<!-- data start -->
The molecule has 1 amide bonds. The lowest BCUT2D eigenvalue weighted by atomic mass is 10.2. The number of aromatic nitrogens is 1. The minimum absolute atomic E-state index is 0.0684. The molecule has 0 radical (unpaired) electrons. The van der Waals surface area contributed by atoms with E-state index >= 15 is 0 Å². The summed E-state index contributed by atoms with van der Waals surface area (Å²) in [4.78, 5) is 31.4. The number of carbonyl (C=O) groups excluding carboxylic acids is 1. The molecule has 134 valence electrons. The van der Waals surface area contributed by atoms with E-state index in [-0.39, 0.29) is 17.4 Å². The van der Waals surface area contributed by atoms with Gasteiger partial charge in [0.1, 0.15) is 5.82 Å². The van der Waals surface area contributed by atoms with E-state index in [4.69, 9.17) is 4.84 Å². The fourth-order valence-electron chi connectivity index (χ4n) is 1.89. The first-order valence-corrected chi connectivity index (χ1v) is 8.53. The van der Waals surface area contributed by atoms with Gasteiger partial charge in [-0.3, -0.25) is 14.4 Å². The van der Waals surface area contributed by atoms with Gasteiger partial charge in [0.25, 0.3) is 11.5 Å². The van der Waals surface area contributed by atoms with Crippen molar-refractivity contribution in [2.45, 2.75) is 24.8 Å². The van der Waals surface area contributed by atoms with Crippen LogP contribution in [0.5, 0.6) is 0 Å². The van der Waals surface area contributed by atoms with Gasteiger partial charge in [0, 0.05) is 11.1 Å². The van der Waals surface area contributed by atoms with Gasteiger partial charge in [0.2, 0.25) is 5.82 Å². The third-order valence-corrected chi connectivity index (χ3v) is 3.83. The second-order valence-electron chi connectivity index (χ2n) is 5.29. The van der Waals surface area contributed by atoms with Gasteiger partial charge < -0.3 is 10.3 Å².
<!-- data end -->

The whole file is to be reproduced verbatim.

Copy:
The molecule has 1 amide bonds. The lowest BCUT2D eigenvalue weighted by atomic mass is 10.2. The number of aromatic nitrogens is 1. The minimum absolute atomic E-state index is 0.0684. The molecule has 0 radical (unpaired) electrons. The van der Waals surface area contributed by atoms with E-state index >= 15 is 0 Å². The summed E-state index contributed by atoms with van der Waals surface area (Å²) in [4.78, 5) is 31.4. The number of carbonyl (C=O) groups excluding carboxylic acids is 1. The molecule has 134 valence electrons. The van der Waals surface area contributed by atoms with E-state index in [-0.39, 0.29) is 17.4 Å². The van der Waals surface area contributed by atoms with Gasteiger partial charge in [0.1, 0.15) is 5.82 Å². The van der Waals surface area contributed by atoms with E-state index in [4.69, 9.17) is 4.84 Å². The fourth-order valence-electron chi connectivity index (χ4n) is 1.89. The first-order valence-corrected chi connectivity index (χ1v) is 8.53. The van der Waals surface area contributed by atoms with Gasteiger partial charge in [-0.3, -0.25) is 14.4 Å². The van der Waals surface area contributed by atoms with Gasteiger partial charge in [0.25, 0.3) is 11.5 Å². The van der Waals surface area contributed by atoms with Crippen molar-refractivity contribution in [2.45, 2.75) is 24.8 Å². The van der Waals surface area contributed by atoms with Crippen LogP contribution in [0.5, 0.6) is 0 Å². The van der Waals surface area contributed by atoms with Gasteiger partial charge in [0, 0.05) is 11.1 Å². The van der Waals surface area contributed by atoms with Gasteiger partial charge in [0.2, 0.25) is 5.82 Å². The third-order valence-corrected chi connectivity index (χ3v) is 3.83. The second-order valence-electron chi connectivity index (χ2n) is 5.29. The van der Waals surface area contributed by atoms with Gasteiger partial charge < -0.3 is 10.3 Å².